Release Date: Developed from mid-1969 to the end of 1970
Released By: Never released outside of Bell Labs
Source Code: No longer exists
Documentation: No longer exists
Ken Thompson began the development of the system that was to become Unix, first as a file system on paper and then on a “little-used PDP-7” (Dennis Ritchie, The Evolution of the Unix Time-sharing System).
Also during 1969, Thompson developed the game of `Space Travel.' First written on Multics, then transliterated into Fortran for GECOS (the operating system for the GE, later Honeywell, 635), it was nothing less than a simulation of the movement of the major bodies of the Solar System, with the player guiding a ship here and there, observing the scenery, and attempting to land on the various planets and moons. The GECOS version was unsatisfactory in two important respects: first, the display of the state of the game was jerky and hard to control because one had to type commands at it, and second, a game cost about $75 for CPU time on the big computer. It did not take long, therefore, for Thompson to find a little-used PDP-7 computer with an excellent display processor; the whole system was used as a Graphic-II terminal. He and I rewrote Space Travel to run on this machine. The undertaking was more ambitious than it might seem; because we disdained all existing software, we had to write a floating-point arithmetic package, the pointwise specification of the graphic characters for the display, and a debugging subsystem that continuously displayed the contents of typed-in locations in a corner of the screen. All this was written in assembly language for a cross-assembler that ran under GECOS and produced paper tapes to be carried to the PDP-7.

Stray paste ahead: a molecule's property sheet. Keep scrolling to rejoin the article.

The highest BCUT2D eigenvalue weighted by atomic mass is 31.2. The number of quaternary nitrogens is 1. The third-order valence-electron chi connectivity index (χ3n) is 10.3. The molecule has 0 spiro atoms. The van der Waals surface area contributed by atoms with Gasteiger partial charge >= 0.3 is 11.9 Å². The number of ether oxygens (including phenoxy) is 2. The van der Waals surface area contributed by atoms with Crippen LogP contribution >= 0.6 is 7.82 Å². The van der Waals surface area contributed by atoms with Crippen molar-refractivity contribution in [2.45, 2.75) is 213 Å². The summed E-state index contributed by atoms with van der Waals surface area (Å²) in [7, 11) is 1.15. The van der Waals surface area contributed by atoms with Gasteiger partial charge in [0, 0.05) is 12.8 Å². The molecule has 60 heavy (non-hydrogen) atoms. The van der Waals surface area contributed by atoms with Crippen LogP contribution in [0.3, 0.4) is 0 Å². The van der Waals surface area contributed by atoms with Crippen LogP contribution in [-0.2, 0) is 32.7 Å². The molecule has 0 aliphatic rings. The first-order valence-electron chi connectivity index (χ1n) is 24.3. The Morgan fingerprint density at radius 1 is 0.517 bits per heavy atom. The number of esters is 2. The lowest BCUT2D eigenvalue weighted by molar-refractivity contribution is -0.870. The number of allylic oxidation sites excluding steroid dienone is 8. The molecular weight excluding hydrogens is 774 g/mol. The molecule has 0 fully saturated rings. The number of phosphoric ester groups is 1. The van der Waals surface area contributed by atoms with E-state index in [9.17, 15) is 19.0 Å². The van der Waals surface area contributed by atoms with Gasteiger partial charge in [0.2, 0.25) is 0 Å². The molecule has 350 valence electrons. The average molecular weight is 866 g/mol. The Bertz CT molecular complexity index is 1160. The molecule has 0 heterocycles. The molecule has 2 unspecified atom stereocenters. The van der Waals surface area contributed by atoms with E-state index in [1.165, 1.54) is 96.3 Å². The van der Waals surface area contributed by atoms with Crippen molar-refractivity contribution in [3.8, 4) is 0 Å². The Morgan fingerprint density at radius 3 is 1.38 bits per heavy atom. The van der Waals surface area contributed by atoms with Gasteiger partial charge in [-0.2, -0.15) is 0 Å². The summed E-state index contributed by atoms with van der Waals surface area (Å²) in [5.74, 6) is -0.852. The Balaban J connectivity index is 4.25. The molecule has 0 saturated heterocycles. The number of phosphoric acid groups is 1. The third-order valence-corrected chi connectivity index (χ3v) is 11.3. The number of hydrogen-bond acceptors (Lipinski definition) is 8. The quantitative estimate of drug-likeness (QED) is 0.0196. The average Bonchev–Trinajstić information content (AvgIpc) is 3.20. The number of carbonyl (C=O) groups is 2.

Space Travel, though it made a very attractive game, served mainly as an introduction to the clumsy technology of preparing programs for the PDP-7. Soon Thompson began implementing the paper file system (perhaps `chalk file system' would be more accurate) that had been designed earlier. A file system without a way to exercise it is a sterile proposition, so he proceeded to flesh it out with the other requirements for a working operating system, in particular the notion of processes. Then came a small set of user-level utilities: the means to copy, print, delete, and edit files, and of course a simple command interpreter (shell). Up to this time all the programs were written using GECOS and files were transferred to the PDP-7 on paper tape; but once an assembler was completed the system was able to support itself. Although it was not until well into 1970 that Brian Kernighan suggested the name `Unix,' in a somewhat treacherous pun on `Multics,' the operating system we know today was born.
Structurally, the file system of PDP-7 Unix was nearly identical to today's. It had